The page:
Good Writing: Can it Be as Simple as Leaving Your Living Room?

I’ll look down, and panic will strike when I realize my 3rd-grade penmanship, combined with an errant washing of my hands, has failed me: The list is gone.

I tend to be a creature of routine and plotting, functioning via to-do lists, more often than not scrawled in semi-blurred inks on my left palm. Moreover, since I took up editing over staff writing jobs, my mandatory out-and-about adventure quota has decreased, allowing me to nestle further into my routines and stay indoors after work—which has made creative writing a bit harder. Which has made me realize that some routines can be like electric blankets: Cozy and appreciated by the cats, but perilous if left on too long.

Thus, to combat the beginnings of my inner reclusive Salinger (and break out of recurring themes/characters/plots), I try to remind myself what longtime WD freelancer Art Spikol said last summer in a piece about how to spend writing downtime. His advice is the latest in the Top 20 Tips from WD in 2009 series.

No. 8: Leave the Living Room
Get out of the house. Don’t go for a walk in the park. Go to places you might not normally frequent: the emergency room, a local bar, a bowling alley, an all-night diner, a comic book store. They’re all slices of culture, mini democracies that will help erase stereotypes in your writing.
Art Spikol, from the May/June 2009 issue of WD (click here to check it out).

Taking things one nerdy step further, I try to plan small writing adventures outside of my usual haunts to brainstorm prompts, knead half-baked story ideas, people watch, and even stumble upon the makings of freelance pieces.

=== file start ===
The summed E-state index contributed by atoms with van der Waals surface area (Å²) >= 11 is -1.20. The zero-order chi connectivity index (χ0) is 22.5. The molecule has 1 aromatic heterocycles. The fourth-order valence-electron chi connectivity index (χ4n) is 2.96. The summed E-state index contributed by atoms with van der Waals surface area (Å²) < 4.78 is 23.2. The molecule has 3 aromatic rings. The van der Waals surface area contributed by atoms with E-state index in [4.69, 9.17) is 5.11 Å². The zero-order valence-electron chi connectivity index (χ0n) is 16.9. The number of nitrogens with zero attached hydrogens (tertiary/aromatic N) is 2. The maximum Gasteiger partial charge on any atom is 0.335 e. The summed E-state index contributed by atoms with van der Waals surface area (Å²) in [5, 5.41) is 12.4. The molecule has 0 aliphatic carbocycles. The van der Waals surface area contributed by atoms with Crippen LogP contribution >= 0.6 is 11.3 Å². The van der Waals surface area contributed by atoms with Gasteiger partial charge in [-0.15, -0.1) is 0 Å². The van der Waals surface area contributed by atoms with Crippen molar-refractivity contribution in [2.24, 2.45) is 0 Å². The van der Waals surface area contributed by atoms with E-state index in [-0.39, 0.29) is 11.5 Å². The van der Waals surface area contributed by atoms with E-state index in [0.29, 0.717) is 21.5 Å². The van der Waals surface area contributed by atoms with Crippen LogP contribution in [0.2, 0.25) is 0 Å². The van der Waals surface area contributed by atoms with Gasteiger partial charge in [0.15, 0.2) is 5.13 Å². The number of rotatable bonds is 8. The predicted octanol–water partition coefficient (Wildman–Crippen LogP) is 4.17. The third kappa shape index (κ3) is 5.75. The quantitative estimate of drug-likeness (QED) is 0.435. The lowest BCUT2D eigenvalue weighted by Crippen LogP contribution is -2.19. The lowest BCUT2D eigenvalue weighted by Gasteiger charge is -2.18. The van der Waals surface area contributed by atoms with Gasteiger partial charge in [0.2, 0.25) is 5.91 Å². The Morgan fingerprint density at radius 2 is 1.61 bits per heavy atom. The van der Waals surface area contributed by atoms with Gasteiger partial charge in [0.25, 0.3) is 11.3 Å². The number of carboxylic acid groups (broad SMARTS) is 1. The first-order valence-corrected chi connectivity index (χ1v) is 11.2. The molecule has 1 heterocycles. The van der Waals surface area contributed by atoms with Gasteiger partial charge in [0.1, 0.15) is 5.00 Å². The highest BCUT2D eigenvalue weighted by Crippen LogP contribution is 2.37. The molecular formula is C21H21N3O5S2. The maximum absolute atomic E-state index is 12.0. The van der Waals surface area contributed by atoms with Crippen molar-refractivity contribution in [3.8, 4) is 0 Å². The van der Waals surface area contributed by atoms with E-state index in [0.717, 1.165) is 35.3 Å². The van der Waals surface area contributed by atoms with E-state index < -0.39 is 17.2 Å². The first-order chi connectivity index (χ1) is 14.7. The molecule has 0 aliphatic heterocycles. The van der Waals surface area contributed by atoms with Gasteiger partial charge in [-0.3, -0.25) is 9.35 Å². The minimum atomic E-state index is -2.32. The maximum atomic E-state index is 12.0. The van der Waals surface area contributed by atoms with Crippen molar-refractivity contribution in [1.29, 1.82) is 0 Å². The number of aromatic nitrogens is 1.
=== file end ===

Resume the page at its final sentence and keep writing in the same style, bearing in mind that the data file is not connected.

You never know what’s going to happen, just like sitting down to a blank page—and it’s damn freeing to ditch the electric blanket every so often, even if whatever I discover does end up scrawled on my palm for a later date.

Feel free to take the following prompt home or post your response (500
words or fewer, funny, sad or stirring) in the Comments section below.
By posting, you’ll be automatically entered in our occasional
around-the-office swag drawings.

You attempt to cut the cake, but the knife slides into something else.
The crowd looks on, and forks start clinking against glasses.

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9 thoughts on “Good Writing: Can it Be as Simple as Leaving Your Living Room?

  1. Martha W

    You need an umbrella, Zac. Or maybe just someone taller than you to take the hit first! lol!

    And I’m only a few hours away from Cinci – whatcha planning???? Hhm??? Cake is good… very good. I’d go anywhere for cake. *grin*

  2. Zac


    I know — Sorry for the delay! Things got a little hectic at the magazine, and every time I would turn around, prompt in hand, another ceiling tile would fall on my head.

    But we’re getting back on track now and are also planning some super-cool stuff for our 90th anniversary in January… Do you live near Cincinnati at all? There’s talk of cake…

    PS: We’re loving the stories from you and Mark!

  3. Martha W

    You attempt to cut the cake, but the knife slides into something else. The crowd looks on, and forks start clinking against glasses.

    No one realizes what has happened.

    How could they all look on and not see? You know things couldn’t be as bad as they seem. Maybe it’s your imagination. Yeah, that’s it. Your imagination.

    Slowly you pull the knife out and give the cake another shot. Your new bride is nuzzling your neck, "Honey, they want a kiss."

    "Oh, yeah?" You’re trying not to sound nervous, but how do they not know?

    She practically purrs in your ear, her eyes darkening with lust. "Yeah. So give one up."